Day 33

Three Virtues of Unity

Ephesians 4:1-3

“Walk worthy of your calling by keeping the unity of the Spirit in the bond of peace”


Paul begins this chapter of the Bible with a charge to “walk worthy of your calling” by “keeping the unity of the Spirit in the bond of peace”. (v. 3)  This sounds good, but what does it mean? We begin to understand by studying the high moral standards, or virtues he lists immediately after: 

  1. Humbleness (v.2)
    This word is defined as having a lowly opinion of one’s self, a deep sense of one’s littleness, modesty, humility, and lowliness of mind.  This virtue is necessary in order to properly value the others around you. Phil. 2:3-4 says,
    Do nothing out of selfish ambition or vain conceit. Rather, in humility value others above yourselves, not looking to your own interests but each of you to the interests of the others.”  Without this virtue, members in the body begin trying to be the “head” of the body, a role reserved only for Christ!  Without this virtue, our own pride will rule over us.  Isn’t that how Lucifer broke unity with God?  (Ezekiel 28, Isaiah 14)
  2. Gentleness (v. 2)

Gentleness can be defined as mildness and meekness. It is not the quality of weakness, but you could describe it as “power under control”.  For example, Moses was a meek man (Num. 12:3), but was capable of great strength and boldness, as when he approached Pharaoh and said, “Let my people go!” (Ex. 5:1).  Jesus was “meek and lowly in heart” (Matt. 11:29), but He also drove the money changers from the temple. (John 2:13-16).  Jesus also went willingly to the cross as a “gentle man”, and this was His greatest act of strength of all.  Gentleness is being gentle even when there is the potential for being harsh.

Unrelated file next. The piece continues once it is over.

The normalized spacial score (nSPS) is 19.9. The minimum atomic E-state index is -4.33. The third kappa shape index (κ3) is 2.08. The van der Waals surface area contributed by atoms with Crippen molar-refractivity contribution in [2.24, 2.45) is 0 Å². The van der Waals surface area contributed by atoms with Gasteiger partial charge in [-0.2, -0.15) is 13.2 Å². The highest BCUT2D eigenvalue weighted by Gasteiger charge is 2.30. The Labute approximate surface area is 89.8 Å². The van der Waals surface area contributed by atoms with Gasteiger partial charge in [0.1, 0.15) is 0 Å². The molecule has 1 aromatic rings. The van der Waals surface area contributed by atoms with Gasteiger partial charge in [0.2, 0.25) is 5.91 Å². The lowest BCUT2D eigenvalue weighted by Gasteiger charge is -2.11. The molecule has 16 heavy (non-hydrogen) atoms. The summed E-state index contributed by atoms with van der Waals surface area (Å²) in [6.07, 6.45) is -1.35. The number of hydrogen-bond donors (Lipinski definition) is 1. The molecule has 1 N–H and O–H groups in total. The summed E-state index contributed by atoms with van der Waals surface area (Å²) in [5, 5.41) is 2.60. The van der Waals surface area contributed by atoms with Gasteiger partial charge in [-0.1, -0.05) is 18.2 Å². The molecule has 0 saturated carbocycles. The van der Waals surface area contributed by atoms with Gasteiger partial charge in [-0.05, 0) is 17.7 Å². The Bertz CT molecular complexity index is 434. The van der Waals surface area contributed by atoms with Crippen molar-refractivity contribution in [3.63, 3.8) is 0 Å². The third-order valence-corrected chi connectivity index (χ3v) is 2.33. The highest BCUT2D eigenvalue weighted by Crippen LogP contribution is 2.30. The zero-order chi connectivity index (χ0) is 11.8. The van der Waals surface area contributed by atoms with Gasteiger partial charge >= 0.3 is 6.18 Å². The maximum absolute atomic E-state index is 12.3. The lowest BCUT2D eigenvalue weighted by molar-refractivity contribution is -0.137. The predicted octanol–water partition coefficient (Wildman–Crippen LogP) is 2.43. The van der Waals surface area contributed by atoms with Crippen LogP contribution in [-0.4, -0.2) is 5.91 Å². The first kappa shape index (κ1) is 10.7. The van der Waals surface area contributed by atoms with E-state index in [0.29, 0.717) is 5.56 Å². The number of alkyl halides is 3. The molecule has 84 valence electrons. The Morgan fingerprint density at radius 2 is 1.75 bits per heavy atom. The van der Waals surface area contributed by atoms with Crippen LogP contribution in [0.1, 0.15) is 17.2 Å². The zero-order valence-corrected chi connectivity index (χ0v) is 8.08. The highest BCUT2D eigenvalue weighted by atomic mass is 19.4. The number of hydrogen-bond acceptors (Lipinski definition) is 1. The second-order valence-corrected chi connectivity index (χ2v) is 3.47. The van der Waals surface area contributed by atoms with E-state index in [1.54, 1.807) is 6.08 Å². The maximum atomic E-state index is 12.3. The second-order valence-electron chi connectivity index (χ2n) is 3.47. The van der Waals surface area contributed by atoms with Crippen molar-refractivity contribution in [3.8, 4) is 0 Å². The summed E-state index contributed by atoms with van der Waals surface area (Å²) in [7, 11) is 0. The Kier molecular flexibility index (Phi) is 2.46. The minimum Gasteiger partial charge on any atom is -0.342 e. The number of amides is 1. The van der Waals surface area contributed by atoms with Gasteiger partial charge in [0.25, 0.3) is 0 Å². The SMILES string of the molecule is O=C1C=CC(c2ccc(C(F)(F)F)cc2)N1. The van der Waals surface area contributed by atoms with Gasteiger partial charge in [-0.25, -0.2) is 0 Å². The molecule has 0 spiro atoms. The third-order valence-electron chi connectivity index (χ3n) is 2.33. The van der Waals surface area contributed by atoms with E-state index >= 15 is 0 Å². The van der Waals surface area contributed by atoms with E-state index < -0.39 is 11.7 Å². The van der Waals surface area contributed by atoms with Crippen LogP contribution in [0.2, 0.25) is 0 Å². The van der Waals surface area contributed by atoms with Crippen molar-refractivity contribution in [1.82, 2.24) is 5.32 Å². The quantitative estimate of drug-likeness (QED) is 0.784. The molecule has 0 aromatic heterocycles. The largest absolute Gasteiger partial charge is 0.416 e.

1. Patience (v. 2)

The idea here is one of patience, forbearance, longsuffering, slowness in avenging wrongs.  The body consists of members who are not perfect, and often sin against each other.  Maintaining unity is not possible unless we are willing to endure each other’s imperfections, “Bearing with one another in love”. (v. 2)

None of these three come easy or naturally into our being. We can only achieve them if we “make every effort”. (v.3)  As a member of the body of Christ, are you doing all you can do “to walk together in the unity of the Spirit”? Is there a brother or sister in Christ whom you need to seek and then “make every effort to keep the bonds of peace”? Be Humble. Be Gentle. Be Patient. Make every effort.


“Is prayer your steering wheel or your spare tire?”

Corrie ten Boom